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As many of my regular readers may remember, last year (and up to recently) I have been using my so called disposable to-do list. However, I have taken a new approach to this in recent weeks using my Emma Bridgewater Notebook. The notebook is a nice pocket sized notebook suitable for carrying round everywhere, but prettier than the previous reporter’s notebooks.
What I do:
Each double page (ie opened pages) is a “category” of To-dos. Rather than simply list everything on the one page, I’ve split them up into categories, although we still just use a running list to record the information. This means if you want to tackle a particular type of to-do it is easy to find. At the moment I have 2 sets of categories, the first includes things like:
- job applications
- general online
- get in contact with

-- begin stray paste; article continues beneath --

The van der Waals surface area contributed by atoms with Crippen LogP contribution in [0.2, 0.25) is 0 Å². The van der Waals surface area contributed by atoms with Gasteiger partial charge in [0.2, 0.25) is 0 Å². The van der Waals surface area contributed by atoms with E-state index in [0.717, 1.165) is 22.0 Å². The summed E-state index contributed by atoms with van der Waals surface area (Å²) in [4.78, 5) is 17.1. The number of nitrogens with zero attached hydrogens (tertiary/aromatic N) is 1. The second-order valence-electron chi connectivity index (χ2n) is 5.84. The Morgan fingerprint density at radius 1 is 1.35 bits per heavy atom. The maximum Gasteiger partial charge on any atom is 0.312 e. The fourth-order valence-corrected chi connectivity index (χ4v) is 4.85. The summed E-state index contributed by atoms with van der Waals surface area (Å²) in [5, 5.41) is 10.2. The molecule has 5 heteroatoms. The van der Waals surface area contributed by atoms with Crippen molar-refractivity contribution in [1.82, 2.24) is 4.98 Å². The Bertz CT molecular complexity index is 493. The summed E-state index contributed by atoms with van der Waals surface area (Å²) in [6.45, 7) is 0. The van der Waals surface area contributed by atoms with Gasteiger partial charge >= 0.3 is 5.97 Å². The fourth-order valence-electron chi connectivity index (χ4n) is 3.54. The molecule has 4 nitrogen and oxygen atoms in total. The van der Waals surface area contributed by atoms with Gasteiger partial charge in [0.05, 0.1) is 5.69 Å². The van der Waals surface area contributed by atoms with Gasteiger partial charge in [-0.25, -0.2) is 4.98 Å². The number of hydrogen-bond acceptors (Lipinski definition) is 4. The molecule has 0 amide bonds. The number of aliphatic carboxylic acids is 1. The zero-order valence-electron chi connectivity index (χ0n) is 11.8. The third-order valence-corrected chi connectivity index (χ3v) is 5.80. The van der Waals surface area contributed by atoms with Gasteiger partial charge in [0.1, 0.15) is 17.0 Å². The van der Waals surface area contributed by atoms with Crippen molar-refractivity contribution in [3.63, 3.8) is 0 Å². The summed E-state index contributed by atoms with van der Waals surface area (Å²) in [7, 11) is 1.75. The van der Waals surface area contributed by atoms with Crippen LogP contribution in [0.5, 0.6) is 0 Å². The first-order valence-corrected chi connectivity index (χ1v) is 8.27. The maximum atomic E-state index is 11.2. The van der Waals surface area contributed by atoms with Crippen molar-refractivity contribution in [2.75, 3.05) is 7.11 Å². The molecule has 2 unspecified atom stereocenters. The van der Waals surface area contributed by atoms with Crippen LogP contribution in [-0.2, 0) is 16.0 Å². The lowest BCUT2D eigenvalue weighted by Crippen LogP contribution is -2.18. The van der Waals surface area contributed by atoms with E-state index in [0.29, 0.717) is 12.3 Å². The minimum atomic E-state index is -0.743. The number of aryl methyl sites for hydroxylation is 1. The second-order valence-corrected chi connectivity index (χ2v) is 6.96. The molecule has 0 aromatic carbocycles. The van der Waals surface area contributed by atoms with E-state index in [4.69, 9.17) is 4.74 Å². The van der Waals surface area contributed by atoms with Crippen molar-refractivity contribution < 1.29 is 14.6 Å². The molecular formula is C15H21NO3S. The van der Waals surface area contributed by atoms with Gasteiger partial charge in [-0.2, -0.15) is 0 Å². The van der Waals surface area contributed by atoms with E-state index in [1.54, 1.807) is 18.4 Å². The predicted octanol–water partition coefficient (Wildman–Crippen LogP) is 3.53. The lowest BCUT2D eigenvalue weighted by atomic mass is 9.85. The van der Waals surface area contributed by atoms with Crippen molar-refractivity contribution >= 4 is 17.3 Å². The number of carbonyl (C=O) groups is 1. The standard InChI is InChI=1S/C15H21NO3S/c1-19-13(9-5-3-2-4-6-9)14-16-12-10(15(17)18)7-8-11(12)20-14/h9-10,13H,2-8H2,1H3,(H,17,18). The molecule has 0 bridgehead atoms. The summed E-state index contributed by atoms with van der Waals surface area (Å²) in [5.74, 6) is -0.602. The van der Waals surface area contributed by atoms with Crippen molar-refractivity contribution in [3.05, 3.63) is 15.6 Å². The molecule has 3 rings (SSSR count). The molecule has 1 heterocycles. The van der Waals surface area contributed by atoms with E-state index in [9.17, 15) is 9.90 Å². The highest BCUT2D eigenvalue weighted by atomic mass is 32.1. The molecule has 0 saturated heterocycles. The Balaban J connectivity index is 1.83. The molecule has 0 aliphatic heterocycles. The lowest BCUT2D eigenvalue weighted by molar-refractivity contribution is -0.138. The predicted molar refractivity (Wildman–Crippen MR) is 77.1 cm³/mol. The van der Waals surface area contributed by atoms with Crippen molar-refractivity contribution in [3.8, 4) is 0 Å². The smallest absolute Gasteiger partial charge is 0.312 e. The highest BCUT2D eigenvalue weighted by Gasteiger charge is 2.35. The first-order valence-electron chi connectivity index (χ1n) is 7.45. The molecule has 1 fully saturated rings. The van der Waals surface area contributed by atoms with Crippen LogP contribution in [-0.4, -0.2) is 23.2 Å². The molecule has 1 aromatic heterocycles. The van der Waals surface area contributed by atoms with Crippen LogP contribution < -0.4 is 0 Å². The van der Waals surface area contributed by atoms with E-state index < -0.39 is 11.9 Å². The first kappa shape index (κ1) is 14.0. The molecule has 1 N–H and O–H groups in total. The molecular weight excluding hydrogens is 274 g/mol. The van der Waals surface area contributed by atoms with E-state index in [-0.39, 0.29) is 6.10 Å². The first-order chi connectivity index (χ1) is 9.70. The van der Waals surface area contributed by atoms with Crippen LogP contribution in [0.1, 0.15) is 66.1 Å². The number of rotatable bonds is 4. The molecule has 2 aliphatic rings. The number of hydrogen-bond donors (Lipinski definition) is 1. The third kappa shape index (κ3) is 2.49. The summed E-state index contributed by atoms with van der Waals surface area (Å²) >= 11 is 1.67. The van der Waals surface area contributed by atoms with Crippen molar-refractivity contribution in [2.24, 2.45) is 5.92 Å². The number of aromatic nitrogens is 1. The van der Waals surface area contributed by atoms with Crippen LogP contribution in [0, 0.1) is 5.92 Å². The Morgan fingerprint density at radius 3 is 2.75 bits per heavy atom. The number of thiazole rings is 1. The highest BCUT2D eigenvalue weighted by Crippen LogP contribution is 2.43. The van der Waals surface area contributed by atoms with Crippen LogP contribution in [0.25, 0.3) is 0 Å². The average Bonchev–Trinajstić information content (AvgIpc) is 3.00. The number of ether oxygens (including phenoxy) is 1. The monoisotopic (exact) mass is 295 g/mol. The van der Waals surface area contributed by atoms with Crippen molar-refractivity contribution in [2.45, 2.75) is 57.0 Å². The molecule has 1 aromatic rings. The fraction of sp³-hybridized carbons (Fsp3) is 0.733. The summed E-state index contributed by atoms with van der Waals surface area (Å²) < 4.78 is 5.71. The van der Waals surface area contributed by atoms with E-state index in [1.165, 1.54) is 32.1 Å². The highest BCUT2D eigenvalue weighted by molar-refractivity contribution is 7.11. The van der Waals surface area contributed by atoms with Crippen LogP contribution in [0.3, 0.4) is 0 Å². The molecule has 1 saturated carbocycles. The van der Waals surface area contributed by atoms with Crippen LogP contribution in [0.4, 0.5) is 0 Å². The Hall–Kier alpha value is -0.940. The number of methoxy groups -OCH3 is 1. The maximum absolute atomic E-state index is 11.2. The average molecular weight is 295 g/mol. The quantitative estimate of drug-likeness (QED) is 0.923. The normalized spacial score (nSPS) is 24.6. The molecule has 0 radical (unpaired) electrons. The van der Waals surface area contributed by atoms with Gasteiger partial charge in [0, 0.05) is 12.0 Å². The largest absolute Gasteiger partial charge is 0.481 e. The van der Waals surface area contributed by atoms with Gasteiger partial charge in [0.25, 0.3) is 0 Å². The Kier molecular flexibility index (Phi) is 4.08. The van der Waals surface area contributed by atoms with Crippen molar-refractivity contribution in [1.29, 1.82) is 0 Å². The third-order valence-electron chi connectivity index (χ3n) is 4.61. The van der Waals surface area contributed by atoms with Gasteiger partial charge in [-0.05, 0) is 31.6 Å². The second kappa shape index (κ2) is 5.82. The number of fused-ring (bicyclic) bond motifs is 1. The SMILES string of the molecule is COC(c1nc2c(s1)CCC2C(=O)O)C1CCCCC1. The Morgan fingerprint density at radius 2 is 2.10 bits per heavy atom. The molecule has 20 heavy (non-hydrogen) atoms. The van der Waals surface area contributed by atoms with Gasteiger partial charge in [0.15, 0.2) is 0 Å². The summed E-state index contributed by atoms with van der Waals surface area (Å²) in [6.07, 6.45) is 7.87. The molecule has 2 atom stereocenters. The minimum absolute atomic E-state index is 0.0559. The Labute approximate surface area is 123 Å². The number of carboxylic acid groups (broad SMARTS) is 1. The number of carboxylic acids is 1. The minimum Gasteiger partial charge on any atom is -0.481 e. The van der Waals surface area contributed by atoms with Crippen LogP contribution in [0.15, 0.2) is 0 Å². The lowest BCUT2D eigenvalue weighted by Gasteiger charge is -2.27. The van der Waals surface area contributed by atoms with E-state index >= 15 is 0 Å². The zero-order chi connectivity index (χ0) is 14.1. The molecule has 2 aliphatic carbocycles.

- sign language
All of which are particular types of tasks as they relate to or are for a specific purpose. However, the second set of categories is for if I know when I want to do something. For example I have an “on the train” list for things I know I can do while passing time on the train. Another example would be if it is a big task and I can’t fit it in on a working day it gets put on my “for the weekend” list for example my current entries are:
- get my tyres checked
- fill up with petrol (post payday); and
- Paint something.
Why is this better?
This is better than the disposable to do list where you have to hunt through the list for something you can do at that moment in time. This list method allows you to select things depending on where you are or what sort of a mood you are in, without imposing any deadline restrictions as the principles of free form, striking things out and the fact you can do any thing anytime taken from the disposable to-dos still applies.
Everyone makes to-dos so complicated, over-complicated when in reality all you need to do is jot it down, this method keeps this – you are simply jotting it down, but you simply flick over the page and jot it down, starting a new category if there are no similar categories in your notebook.